News / Blog

Fonterra Chairmen Defends Co-ops Abilities To Predict Global Milk Price
March 26, 2016

Fonterra chairman John Wilson had defended the co-operative’s abilities to forecast the global dairy price, as it comes under pressure for being too optimistic a few months ago.

The company’s interim profit announced this week soared 123 per cent to $409 million for the six months to January 31, meaning struggling dairy farmers can expect a total payout of $4.30 per kilogram of milk solids.

That included an unchanged milk payout forecast of $3.90, which is considered below break-even point.

But Wilson said the events that have created a global milk surplus were not foreseeable.  “This is one of our frustrations, that we are really struggling to predict exactly where global dairy prices are going to go. But I think to be fair, all global commentators are having that challenge. Our other global dairy peers around the world are having that challenge,” he told TV3’s The Nation.

The shocks that had hit the market had added about 4 to 5 billion litres of milk into a global market of 400-450 billion litres of milk but most of the surplus had ended up in the much smaller “traded dairy market”.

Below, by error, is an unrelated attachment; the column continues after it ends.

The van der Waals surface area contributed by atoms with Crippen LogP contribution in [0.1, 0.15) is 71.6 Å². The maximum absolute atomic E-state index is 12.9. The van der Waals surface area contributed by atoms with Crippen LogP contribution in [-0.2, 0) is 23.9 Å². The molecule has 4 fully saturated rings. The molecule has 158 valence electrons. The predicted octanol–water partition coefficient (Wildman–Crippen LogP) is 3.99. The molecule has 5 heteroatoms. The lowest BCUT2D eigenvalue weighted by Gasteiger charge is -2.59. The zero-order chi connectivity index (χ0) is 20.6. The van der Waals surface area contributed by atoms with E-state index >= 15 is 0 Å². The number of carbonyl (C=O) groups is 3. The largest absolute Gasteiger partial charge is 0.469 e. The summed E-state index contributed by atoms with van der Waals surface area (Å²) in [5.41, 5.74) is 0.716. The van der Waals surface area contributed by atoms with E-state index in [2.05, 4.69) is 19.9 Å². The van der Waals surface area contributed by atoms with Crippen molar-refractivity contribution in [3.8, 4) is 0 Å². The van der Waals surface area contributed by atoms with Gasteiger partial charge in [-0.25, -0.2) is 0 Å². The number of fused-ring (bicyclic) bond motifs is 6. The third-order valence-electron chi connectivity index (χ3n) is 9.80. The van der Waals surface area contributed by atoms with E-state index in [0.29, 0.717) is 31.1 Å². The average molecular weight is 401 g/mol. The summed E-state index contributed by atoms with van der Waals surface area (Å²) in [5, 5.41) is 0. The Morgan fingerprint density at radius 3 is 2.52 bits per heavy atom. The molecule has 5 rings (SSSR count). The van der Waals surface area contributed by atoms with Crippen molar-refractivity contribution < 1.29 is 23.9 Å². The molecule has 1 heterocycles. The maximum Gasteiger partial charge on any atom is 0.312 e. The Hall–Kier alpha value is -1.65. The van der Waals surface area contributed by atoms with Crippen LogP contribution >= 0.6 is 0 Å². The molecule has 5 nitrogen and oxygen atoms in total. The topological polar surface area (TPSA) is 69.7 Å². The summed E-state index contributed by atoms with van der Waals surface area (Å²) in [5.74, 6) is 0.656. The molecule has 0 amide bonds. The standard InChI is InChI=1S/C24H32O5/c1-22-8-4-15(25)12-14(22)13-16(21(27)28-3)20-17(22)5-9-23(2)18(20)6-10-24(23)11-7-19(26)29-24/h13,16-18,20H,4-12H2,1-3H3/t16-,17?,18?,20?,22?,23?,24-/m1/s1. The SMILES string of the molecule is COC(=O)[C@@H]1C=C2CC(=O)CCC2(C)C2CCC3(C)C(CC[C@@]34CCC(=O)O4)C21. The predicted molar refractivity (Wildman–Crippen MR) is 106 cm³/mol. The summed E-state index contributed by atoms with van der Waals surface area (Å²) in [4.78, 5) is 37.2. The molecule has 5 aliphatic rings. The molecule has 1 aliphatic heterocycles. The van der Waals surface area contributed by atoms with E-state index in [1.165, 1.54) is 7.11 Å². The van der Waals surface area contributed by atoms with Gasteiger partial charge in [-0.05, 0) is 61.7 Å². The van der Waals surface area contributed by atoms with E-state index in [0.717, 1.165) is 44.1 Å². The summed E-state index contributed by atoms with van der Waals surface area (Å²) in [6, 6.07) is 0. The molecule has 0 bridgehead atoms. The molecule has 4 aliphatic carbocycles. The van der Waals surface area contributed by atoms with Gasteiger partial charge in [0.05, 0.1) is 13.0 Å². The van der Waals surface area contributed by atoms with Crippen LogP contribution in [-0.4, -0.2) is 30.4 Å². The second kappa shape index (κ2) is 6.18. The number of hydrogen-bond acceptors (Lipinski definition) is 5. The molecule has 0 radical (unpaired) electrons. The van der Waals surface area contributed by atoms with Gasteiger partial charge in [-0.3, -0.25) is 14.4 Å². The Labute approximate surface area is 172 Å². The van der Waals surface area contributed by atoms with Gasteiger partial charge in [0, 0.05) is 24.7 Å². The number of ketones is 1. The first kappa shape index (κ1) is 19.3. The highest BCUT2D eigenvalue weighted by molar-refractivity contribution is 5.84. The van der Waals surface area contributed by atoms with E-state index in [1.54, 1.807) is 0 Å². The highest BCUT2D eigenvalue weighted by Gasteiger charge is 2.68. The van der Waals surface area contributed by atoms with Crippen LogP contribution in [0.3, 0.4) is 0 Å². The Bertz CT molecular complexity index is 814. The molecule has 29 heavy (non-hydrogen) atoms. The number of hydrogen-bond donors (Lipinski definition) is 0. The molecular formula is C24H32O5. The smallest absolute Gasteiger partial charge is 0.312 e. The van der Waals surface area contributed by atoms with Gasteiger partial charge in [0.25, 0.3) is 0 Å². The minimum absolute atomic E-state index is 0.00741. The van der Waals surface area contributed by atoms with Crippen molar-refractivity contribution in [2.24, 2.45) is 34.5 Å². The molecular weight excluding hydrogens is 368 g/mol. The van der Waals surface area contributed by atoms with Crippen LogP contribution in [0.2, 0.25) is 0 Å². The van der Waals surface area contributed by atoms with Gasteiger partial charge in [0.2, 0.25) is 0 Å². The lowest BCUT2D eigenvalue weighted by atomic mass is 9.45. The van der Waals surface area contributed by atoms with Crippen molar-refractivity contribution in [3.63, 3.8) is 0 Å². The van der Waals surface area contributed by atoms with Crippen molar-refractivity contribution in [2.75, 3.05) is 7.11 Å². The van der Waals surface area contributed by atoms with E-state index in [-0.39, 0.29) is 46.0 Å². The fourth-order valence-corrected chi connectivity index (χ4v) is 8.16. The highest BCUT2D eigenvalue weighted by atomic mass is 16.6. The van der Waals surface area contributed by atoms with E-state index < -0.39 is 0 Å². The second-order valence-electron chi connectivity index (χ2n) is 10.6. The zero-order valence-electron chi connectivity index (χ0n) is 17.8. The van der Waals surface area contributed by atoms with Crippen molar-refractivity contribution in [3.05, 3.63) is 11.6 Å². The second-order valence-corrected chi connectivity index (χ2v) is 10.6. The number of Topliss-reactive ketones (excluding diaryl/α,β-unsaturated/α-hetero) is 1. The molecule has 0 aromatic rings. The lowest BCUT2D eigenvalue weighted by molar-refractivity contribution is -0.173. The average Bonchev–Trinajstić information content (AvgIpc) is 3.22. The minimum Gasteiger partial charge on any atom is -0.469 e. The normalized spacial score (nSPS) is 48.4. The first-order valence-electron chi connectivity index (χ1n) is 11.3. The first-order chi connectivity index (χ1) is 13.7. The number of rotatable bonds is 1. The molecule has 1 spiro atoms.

“We believe that imbalance is going to correct over the next six months or ago but it’s very difficult to predict the exact timing of it.”

Fonterra had been talking about volatility for some years and had shifted a lot of milk from ingredients into the more lucrative consumer and food service business.  However, Wilson said Fonterra would not be urging dairy farmers not to convert more land into dairying.

“We will see growth continuing in New Zealand but it will slow. I think we have to be very careful about where we convert land but that’s not in Fonterra’s control. In fact, Fonterra’s required to pick up all milk.”  He hoped regulations would changed so Fonterra did not have to give well-heeled dairy competitors an edge.

“The requirement to provide milk to small, innovative domestic companies, we absolutely support that, provided it’s at the right price. But…there’s well capitalised investors arriving in New Zealand today that do not need a hand-up from Fonterra farmers.

“The requirement from our farmers underwrite any potential new milk growth in New Zealand is very expensive for them. It’s time for that to change.”

By: Catherine Harris


Summer 2018